Our team continues to be here for you and your cherished pets. We are OPEN and are now able to provide a wide range of services. To learn more about the changes we have implemented in response to COVID-19 and what to expect during your next visit, click here.

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Cat Vaccinations

Your cat counts on you for protection. One of the best things you can do to give your cat a long and healthy life is to ensure that he/she is vaccinated against common feline diseases. Vaccines contain small quantities of altered or “killed” viruses, bacteria or other disease-causing organisms. By vaccinating your pet, you help protect your furry friend from various diseases. Vaccinating your cat annually helps lessen the spread of infectious diseases throughout pet populations. Vaccinating against zoonotic diseases, such as Rabies, not only protects your pet but you as well. A little prevention can save you dollars in treatment and extend the life of your pet.

Does my indoor cat need to be vaccinated?

The short answer is yes. Indoor cats should be vaccinated regularly. They have different needs than outdoor cats, so their vaccines and vaccine schedule may be different from a “higher risk” outdoor cat.

What are FVRCP and core vaccines for cats?

FVRCP is a combination vaccine that protects your cat against Feline Rhinotracheitis Virus, Calicivirus, and Panleukopenia Virus. These viruses are highly contagious, sometimes fatal and are difficult to eradicate in the environment.

How often does my adult cat need to be vaccinated?

Adult cats need a routine vaccination schedule that is tailored to their lifestyle. Cats that received the full booster series of vaccines as kittens should be re-vaccinated every one to three years based on lifestyle risk assessment.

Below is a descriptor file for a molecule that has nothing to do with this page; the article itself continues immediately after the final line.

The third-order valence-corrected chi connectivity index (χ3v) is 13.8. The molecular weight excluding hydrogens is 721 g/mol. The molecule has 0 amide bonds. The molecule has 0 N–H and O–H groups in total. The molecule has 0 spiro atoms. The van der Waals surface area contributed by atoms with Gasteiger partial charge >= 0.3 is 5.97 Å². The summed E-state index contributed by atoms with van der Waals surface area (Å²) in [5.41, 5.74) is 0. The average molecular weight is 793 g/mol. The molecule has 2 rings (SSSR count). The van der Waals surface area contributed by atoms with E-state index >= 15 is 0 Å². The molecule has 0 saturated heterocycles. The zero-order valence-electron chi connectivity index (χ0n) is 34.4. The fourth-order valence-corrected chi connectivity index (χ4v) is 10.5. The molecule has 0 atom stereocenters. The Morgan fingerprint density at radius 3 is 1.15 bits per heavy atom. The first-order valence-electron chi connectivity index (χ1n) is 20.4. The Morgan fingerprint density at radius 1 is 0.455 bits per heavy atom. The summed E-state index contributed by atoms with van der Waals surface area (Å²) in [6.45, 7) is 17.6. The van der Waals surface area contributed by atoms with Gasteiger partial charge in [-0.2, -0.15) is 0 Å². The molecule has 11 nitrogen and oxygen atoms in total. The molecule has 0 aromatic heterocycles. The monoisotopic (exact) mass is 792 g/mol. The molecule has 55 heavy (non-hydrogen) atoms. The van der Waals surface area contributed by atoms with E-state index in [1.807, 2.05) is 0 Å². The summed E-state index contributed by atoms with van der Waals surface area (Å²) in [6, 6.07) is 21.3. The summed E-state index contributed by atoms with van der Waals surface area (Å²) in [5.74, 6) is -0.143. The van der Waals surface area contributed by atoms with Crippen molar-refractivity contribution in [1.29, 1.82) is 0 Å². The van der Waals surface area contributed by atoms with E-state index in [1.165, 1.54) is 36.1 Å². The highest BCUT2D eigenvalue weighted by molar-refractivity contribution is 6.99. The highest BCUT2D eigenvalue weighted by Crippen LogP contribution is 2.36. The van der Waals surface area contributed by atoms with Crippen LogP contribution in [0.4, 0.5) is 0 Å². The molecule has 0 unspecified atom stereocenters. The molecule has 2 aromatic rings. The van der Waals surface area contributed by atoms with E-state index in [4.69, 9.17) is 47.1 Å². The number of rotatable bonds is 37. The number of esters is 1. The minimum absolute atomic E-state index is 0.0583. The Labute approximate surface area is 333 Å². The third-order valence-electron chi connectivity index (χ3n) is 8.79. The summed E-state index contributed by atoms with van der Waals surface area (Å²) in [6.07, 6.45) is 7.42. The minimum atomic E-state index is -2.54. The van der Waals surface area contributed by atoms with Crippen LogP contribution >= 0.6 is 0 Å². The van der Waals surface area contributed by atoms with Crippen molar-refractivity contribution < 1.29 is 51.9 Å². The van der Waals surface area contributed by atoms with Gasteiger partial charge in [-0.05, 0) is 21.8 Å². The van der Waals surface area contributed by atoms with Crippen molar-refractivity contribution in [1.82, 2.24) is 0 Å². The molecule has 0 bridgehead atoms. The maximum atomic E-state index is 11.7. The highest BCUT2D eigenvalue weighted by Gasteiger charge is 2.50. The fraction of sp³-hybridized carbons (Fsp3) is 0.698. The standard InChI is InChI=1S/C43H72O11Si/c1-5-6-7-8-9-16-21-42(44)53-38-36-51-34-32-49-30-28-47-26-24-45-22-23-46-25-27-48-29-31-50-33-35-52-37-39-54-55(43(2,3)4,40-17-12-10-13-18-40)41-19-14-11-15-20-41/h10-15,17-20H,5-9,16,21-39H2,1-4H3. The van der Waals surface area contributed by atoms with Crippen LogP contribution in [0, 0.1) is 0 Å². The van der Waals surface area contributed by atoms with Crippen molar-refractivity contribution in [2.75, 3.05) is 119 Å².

Are there any risks associated with cat vaccines?

Cat vaccines are considered very safe. However, they can still cause reactions in a very small number of pets. Your cat may feel tired or painful at the injection site, may run a fever for 24 hours after vaccination, or even may skip a meal. Treatment may not be required. Very rarely, a cat may develop facial itchiness or a generalized allergic reaction (anaphylaxis) accompanied by vomiting, diarrhea, breathing difficulties, or collapse. If any of these symptoms occur after vaccination, contact your veterinarian immediately.

Last updated: June 30, 2020

Dear Clients,

With recent changes to restrictions on businesses, we are pleased to advise that effective May 11, 2020 the restrictions on veterinary practices have been lifted. Based on these changes, below are some important updates to our operating policies.

1. WE CAN NOW SEE ALL CASES BY APPOINTMENT ONLY

This includes vaccines, wellness exams, blood work, heartworm testing, spays and neuters, dental services, and more!

2. SAFETY MEASURES TO KEEP EVERYONE SAFE

3. OPERATING HOURS

We are OPEN with the following hours:

- Monday to Friday: 8:00 am - 6:00 pm
- Saturday: 9:00 am - 5:00 pm
- Sunday: CLOSED


NEW PET OWNERS

Have you welcomed a new furry family member to your home? We’d love to meet them! Visit our Must Know New Pet Owner Information page for useful resources and helpful recommendations for new pet owners.

Thank you for your patience and understanding and we look forward to seeing you and your furry family members again!

- Your dedicated team at Catrysse Veterinary Services